Iron Ore

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Kathy Feick

The term “iron ore” is one which is used to describe those rocks sufficiently rich in iron to be used economically. Although elemental iron is ranked fourth in abundance in the Earths crust, metallic iron is virtually unknown on the surface of the Earth except as iron-nickel alloys from meteorites and very rare forms of deep mantle xenoliths. World resources of crude iron ore are estimated to exceed 800 billion tons containing more than 230 billion tons of iron.

Pure iron metal is silvery white, very ductile, strongly magnetic, and melts at 1528°C.

red and black bands seen on flat rock surface with geologic hammer resting on top

Major iron ore rocks:

  • Massive hematite (most of the iron ore mined in the world comes from large deposits of massive hematite, most commonly in a banded iron formation)
  • Pisolitic goethite/ limonite
  • Banded metasedimentary ironstone
  • Magnetite-rich metasomite
  • To a much lesser degree rocks rick in siderite and charmosite


  • Iron accounts for approximately 95% of all metals used by modern industrial society
  • Almost 98 % of iron ore is used in steel making
  • Iron chloride and nitrite can be used as mordents and industrial reagents in the production of several types of inks
  • Iron sulphate can be used as a fungicide
  • Iron carbonyl can be used as a catalyser of many chemical reactions
  • Jewellery
  • Ornamentation


Iron ore is mined in about 50 countries. The seven largest of these producing countries account for about three quarters of the world’s production.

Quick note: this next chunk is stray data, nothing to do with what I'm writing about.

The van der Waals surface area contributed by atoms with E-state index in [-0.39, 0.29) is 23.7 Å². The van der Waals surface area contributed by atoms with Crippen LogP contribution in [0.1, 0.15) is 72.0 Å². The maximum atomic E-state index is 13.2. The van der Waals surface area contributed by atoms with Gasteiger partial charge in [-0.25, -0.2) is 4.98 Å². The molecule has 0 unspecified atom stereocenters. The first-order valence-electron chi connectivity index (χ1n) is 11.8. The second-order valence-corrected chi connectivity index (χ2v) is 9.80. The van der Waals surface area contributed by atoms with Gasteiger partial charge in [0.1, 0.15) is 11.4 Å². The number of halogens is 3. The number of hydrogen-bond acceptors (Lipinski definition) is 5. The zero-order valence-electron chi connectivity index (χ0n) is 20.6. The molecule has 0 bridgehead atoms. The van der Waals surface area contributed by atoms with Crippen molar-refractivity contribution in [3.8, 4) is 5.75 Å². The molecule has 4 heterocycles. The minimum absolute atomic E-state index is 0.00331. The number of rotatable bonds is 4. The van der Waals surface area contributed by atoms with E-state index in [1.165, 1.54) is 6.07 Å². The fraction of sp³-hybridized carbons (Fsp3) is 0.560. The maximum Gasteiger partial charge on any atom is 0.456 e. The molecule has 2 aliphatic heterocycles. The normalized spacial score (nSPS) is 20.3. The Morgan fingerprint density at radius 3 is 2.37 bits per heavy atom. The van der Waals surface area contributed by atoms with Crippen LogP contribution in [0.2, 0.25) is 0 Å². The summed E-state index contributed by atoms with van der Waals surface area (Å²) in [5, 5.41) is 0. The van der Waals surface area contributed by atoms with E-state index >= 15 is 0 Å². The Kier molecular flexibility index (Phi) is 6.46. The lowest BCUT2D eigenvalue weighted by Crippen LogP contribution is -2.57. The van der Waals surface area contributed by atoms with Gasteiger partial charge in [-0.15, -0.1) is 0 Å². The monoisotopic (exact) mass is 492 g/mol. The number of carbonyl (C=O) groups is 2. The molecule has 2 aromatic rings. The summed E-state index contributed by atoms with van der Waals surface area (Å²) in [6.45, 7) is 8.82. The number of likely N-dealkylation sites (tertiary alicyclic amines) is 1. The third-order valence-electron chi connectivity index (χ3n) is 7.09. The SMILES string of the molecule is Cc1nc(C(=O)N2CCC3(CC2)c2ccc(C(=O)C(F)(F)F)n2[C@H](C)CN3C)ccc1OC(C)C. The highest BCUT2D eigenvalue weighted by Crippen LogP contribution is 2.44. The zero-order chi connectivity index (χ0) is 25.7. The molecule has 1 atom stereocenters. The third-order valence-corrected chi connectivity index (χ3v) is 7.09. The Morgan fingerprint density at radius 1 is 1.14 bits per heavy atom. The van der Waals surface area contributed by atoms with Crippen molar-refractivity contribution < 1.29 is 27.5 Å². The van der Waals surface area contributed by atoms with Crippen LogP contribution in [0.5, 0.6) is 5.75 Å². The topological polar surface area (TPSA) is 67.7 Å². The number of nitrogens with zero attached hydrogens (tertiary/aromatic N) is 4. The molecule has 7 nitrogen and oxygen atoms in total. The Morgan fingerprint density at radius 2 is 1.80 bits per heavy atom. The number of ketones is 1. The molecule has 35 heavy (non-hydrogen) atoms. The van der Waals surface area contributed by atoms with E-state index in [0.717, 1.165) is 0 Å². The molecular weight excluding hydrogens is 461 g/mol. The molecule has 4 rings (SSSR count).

Mined out of the ground, raw ore is a mixture of materials called ore proper and loose earth called gangue (waste). The ore proper is separated by crushing the raw ore are simply washing away the lighter soil. Breaking down the ore from its impurities is more difficult. This is achieved through a processed called smelting.

Smelting involves heating up the ore until the metal becomes spongy and the chemical compounds in the ore begin to break down. This process releases oxygen from the ore, one of the most common impurities in the metal. The facility used to smelt the iron is referred to as a bloomer. There, a blacksmith burns charcoal with iron ore and a good supply of oxygen. The carbon in the charcoal combines with the oxygen to create carbon dioxide and carbon monoxide. These gases are carried away, leaving behind the heavier elements. The metal never gets hot enough to melt completely, just hot enough to become a spongy mass containing iron and silicates. Heating and hammering this mass forces impurities out and mixes the glassy silicates into the iron metal to create wrought iron.


How Iron and Steel work

Minerals, mines and quarries:

Iron Order statistics and information